Protesters voice opposition at New Forest District Council wheelie bins meeting
A SMALL group of protesters greeted councillors for the first of several key meetings which are set to rubberstamp plans for wheelie bins in the New Forest.
Eight objectors carrying a placard and pamphlets gathered at New Forest District Council's HQ in Lyndhurst which agreed to back the plans to replace the current sack collection system from 2024.
The ruling Conservative cabinet will next decide whether to sign off the scheme before it goes to a meeting of the full council on 11th July for a final vote.
Yesterday (Thursday) NFDC's environment and sustainability scrutiny panel heard how the changes would include alternate-week general-waste and recycling collections, plus a weekly food waste pick-up.
Protester Lewis Hibberd told the meeting: "NFDC’s plans to introduce wheelie bins will have many, many issues for residents regarding the storage of the containers at their properties.
"A major percentage will have to store the containers outside of their property – more than likely on the pavement, blocking safe passageway.
"Wheelie bins left out during the day, pre or post-collection while residents are at work, will create an easy target for crime as it will show the properties are vacant."
He said the consultation in 2000 was “a poorly advertised and conducted survey” and was “heavily weighed” in favour of the strategy.
Objector Ralph Kent added: "NFDC’s waste strategy will affect this region for decades. Let's not waste vast amounts of taxpayers' money and tonnes of virgin plastic on replicating a flawed system just because it exists elsewhere on other local Hampshire authorities."
The council’s service manager for waste and transport, Chris Noble, explained the new scheme would issue each home with seven-litre and 23-litre caddies for food waste, which would be collected weekly.
He said the idea was for residents to keep the smaller caddy in their kitchen, before transferring it to the larger one outside.
Mixed recycling and general waste would be collected on alternate weeks from 180-litre wheelie bins.
Residents would also be supplied with a separate 90-litre reusable sack for paper and card.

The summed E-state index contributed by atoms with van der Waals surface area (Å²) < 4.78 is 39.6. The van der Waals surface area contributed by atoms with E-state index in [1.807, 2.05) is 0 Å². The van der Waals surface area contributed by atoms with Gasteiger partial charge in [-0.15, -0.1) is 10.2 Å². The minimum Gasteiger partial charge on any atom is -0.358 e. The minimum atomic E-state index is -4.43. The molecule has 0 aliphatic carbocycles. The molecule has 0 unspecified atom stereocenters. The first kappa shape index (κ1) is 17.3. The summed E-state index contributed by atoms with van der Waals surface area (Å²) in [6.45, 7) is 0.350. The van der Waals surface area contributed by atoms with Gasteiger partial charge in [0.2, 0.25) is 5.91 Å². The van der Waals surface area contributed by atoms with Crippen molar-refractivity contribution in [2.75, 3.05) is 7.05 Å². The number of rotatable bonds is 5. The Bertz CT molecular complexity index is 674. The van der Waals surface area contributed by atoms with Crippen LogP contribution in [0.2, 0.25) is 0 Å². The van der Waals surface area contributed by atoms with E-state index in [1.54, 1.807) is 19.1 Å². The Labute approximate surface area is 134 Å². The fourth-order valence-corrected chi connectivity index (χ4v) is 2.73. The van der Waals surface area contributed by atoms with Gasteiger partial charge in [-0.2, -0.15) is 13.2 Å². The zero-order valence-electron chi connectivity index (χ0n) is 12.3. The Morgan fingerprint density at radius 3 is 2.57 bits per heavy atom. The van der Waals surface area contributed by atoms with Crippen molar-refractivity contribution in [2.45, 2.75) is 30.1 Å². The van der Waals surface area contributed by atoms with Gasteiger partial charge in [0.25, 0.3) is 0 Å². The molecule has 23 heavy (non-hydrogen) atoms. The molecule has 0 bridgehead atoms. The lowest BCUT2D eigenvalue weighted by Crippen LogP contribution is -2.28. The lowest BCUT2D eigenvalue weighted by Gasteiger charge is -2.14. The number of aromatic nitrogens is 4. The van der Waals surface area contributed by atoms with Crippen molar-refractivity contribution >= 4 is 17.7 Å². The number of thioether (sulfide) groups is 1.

The council would continue to offer its chargeable fortnightly garden waste collection but this would be in a 240-litre wheelie bin instead of the current green sacks.
He added: “There are some situations where this service might not be appropriate. We will identify suitable and unsuitable properties as part of a property survey where we will look at where bins can be accommodated and where they can’t.
“We will also provide assisted collections to households that need them. That may be in the case of old age or a disability or any reason why the resident can’t get their container to the kerbside on collection day."
Cllr Allan Glass told the meeting he had shared a leaflet outlining the plans to members of the local Men’s Shed – which he said had caused much "consternation".
He said: "In the proposals it doesn’t mention we are going to make allowances for people who cannot house or handle a wheelie bin.
"There is no mention that you can avoid having wheelie bins if you live at a block of flats or in old people’s bungalows where there is nowhere to store it, and it’s causing a lot of concern. It’s badly written and doesn’t give the full facts."
Cllr Malcolm Wade said: "One of the biggest bugbears for me is there is no waste minimisation at all. There is nothing in these recommendations about it.
“Families create rubbish – it doesn’t just disappear if we give them a smaller bin. I’ve said it all along: if we minimise waste, we haven’t got to collect as much.
“Another thing that is missing here is that we need to publicise and educate the public in how to manage their waste in the new system.”
Members of the panel voted unanimously in favour of recommending the plans to cabinet. There were two abstentions.
The document will be scrutinised by cabinet on 6th July before a final decision is made by full council on 11th July.